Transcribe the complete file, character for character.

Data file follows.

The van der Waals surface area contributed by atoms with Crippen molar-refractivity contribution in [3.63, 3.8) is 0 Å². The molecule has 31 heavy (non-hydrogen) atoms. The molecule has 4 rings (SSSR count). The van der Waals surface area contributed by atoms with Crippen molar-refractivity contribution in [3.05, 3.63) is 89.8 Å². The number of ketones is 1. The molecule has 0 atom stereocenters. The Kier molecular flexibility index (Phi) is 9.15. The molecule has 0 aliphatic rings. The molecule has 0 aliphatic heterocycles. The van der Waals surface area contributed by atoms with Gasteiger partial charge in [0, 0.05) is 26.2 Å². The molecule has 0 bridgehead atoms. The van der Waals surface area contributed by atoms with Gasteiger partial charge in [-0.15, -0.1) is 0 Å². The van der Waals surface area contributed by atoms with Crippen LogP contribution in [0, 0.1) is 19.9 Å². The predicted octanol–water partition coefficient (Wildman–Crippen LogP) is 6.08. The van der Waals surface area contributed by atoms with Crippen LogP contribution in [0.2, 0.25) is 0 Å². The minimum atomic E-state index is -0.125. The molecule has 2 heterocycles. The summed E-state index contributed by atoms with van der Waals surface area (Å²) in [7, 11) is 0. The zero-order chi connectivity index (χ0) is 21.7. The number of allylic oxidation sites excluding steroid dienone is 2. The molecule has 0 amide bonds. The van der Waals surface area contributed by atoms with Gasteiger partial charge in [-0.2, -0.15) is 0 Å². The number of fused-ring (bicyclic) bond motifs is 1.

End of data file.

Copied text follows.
The van der Waals surface area contributed by atoms with Crippen molar-refractivity contribution in [3.63, 3.8) is 0 Å². The molecule has 31 heavy (non-hydrogen) atoms. The molecule has 4 rings (SSSR count). The van der Waals surface area contributed by atoms with Crippen molar-refractivity contribution in [3.05, 3.63) is 89.8 Å². The number of ketones is 1. The molecule has 0 atom stereocenters. The Kier molecular flexibility index (Phi) is 9.15. The molecule has 0 aliphatic rings. The molecule has 0 aliphatic heterocycles. The van der Waals surface area contributed by atoms with Gasteiger partial charge in [0, 0.05) is 26.2 Å². The molecule has 0 bridgehead atoms. The van der Waals surface area contributed by atoms with Gasteiger partial charge in [-0.15, -0.1) is 0 Å². The van der Waals surface area contributed by atoms with Crippen LogP contribution in [0, 0.1) is 19.9 Å². The predicted octanol–water partition coefficient (Wildman–Crippen LogP) is 6.08. The van der Waals surface area contributed by atoms with Crippen LogP contribution in [0.2, 0.25) is 0 Å². The minimum atomic E-state index is -0.125. The molecule has 2 heterocycles. The summed E-state index contributed by atoms with van der Waals surface area (Å²) in [7, 11) is 0. The zero-order chi connectivity index (χ0) is 21.7. The number of allylic oxidation sites excluding steroid dienone is 2. The molecule has 0 amide bonds. The van der Waals surface area contributed by atoms with Gasteiger partial charge in [-0.2, -0.15) is 0 Å². The number of fused-ring (bicyclic) bond motifs is 1.